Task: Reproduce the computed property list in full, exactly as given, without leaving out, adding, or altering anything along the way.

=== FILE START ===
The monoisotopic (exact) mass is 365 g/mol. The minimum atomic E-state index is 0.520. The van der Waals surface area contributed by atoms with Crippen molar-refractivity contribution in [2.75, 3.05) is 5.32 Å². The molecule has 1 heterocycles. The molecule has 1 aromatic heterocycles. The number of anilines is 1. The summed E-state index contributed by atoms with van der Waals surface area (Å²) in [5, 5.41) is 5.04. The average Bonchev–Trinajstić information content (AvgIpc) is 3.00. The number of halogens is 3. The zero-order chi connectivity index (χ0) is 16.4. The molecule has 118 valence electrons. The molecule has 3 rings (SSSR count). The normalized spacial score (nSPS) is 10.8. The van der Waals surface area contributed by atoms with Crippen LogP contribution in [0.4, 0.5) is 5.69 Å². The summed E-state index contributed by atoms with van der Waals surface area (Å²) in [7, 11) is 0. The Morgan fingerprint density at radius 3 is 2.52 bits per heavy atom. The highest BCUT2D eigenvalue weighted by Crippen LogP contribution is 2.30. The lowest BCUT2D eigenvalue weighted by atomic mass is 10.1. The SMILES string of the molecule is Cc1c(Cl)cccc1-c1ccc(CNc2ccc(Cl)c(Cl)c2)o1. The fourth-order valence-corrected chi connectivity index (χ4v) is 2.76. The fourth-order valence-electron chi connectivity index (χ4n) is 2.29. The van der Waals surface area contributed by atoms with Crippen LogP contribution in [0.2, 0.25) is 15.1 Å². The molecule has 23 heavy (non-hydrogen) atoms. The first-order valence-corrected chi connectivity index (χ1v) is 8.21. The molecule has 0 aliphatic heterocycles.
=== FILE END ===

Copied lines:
The monoisotopic (exact) mass is 365 g/mol. The minimum atomic E-state index is 0.520. The van der Waals surface area contributed by atoms with Crippen molar-refractivity contribution in [2.75, 3.05) is 5.32 Å². The molecule has 1 heterocycles. The molecule has 1 aromatic heterocycles. The number of anilines is 1. The summed E-state index contributed by atoms with van der Waals surface area (Å²) in [5, 5.41) is 5.04. The average Bonchev–Trinajstić information content (AvgIpc) is 3.00. The number of halogens is 3. The zero-order chi connectivity index (χ0) is 16.4. The molecule has 118 valence electrons. The molecule has 3 rings (SSSR count). The normalized spacial score (nSPS) is 10.8. The van der Waals surface area contributed by atoms with Crippen LogP contribution in [0.4, 0.5) is 5.69 Å². The summed E-state index contributed by atoms with van der Waals surface area (Å²) in [7, 11) is 0. The Morgan fingerprint density at radius 3 is 2.52 bits per heavy atom. The highest BCUT2D eigenvalue weighted by Crippen LogP contribution is 2.30. The lowest BCUT2D eigenvalue weighted by atomic mass is 10.1. The SMILES string of the molecule is Cc1c(Cl)cccc1-c1ccc(CNc2ccc(Cl)c(Cl)c2)o1. The fourth-order valence-corrected chi connectivity index (χ4v) is 2.76. The fourth-order valence-electron chi connectivity index (χ4n) is 2.29. The van der Waals surface area contributed by atoms with Crippen LogP contribution in [0.2, 0.25) is 15.1 Å². The molecule has 23 heavy (non-hydrogen) atoms. The first-order valence-corrected chi connectivity index (χ1v) is 8.21. The molecule has 0 aliphatic heterocycles.